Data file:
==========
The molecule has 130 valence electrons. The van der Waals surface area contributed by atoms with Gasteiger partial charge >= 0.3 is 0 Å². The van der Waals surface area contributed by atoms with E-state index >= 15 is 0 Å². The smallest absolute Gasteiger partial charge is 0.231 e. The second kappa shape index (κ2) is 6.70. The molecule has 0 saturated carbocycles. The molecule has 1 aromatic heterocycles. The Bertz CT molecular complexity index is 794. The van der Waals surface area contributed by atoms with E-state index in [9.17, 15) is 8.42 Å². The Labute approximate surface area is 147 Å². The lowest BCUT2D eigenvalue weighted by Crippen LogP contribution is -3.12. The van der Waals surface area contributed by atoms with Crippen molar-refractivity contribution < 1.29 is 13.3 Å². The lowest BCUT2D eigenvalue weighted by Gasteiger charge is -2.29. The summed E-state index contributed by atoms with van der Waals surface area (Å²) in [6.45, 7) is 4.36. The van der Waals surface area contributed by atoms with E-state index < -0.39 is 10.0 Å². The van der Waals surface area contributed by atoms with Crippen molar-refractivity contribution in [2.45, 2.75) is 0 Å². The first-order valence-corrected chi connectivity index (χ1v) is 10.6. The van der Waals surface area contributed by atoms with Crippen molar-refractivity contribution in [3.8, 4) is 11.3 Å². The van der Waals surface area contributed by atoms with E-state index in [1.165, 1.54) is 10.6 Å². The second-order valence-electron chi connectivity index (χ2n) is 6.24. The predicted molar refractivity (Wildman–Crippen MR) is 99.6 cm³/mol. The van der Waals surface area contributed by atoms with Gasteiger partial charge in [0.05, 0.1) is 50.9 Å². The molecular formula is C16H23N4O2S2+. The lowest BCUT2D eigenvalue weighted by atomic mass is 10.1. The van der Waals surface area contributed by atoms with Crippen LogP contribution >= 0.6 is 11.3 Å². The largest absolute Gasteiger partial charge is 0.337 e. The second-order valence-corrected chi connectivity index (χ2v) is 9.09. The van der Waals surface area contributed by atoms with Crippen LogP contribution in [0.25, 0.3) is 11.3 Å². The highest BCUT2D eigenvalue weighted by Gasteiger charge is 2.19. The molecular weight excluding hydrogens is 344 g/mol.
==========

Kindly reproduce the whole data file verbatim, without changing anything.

The molecule has 130 valence electrons. The van der Waals surface area contributed by atoms with Gasteiger partial charge >= 0.3 is 0 Å². The van der Waals surface area contributed by atoms with E-state index >= 15 is 0 Å². The smallest absolute Gasteiger partial charge is 0.231 e. The second kappa shape index (κ2) is 6.70. The molecule has 0 saturated carbocycles. The molecule has 1 aromatic heterocycles. The Bertz CT molecular complexity index is 794. The van der Waals surface area contributed by atoms with E-state index in [9.17, 15) is 8.42 Å². The Labute approximate surface area is 147 Å². The lowest BCUT2D eigenvalue weighted by Crippen LogP contribution is -3.12. The van der Waals surface area contributed by atoms with Crippen molar-refractivity contribution < 1.29 is 13.3 Å². The lowest BCUT2D eigenvalue weighted by Gasteiger charge is -2.29. The summed E-state index contributed by atoms with van der Waals surface area (Å²) in [6.45, 7) is 4.36. The van der Waals surface area contributed by atoms with E-state index < -0.39 is 10.0 Å². The van der Waals surface area contributed by atoms with Crippen molar-refractivity contribution in [2.45, 2.75) is 0 Å². The first-order valence-corrected chi connectivity index (χ1v) is 10.6. The van der Waals surface area contributed by atoms with Crippen molar-refractivity contribution in [3.8, 4) is 11.3 Å². The van der Waals surface area contributed by atoms with E-state index in [1.165, 1.54) is 10.6 Å². The second-order valence-electron chi connectivity index (χ2n) is 6.24. The predicted molar refractivity (Wildman–Crippen MR) is 99.6 cm³/mol. The van der Waals surface area contributed by atoms with Gasteiger partial charge in [0.05, 0.1) is 50.9 Å². The molecular formula is C16H23N4O2S2+. The lowest BCUT2D eigenvalue weighted by atomic mass is 10.1. The van der Waals surface area contributed by atoms with Crippen LogP contribution >= 0.6 is 11.3 Å². The largest absolute Gasteiger partial charge is 0.337 e. The second-order valence-corrected chi connectivity index (χ2v) is 9.09. The van der Waals surface area contributed by atoms with Crippen LogP contribution in [0.25, 0.3) is 11.3 Å². The highest BCUT2D eigenvalue weighted by Gasteiger charge is 2.19. The molecular weight excluding hydrogens is 344 g/mol.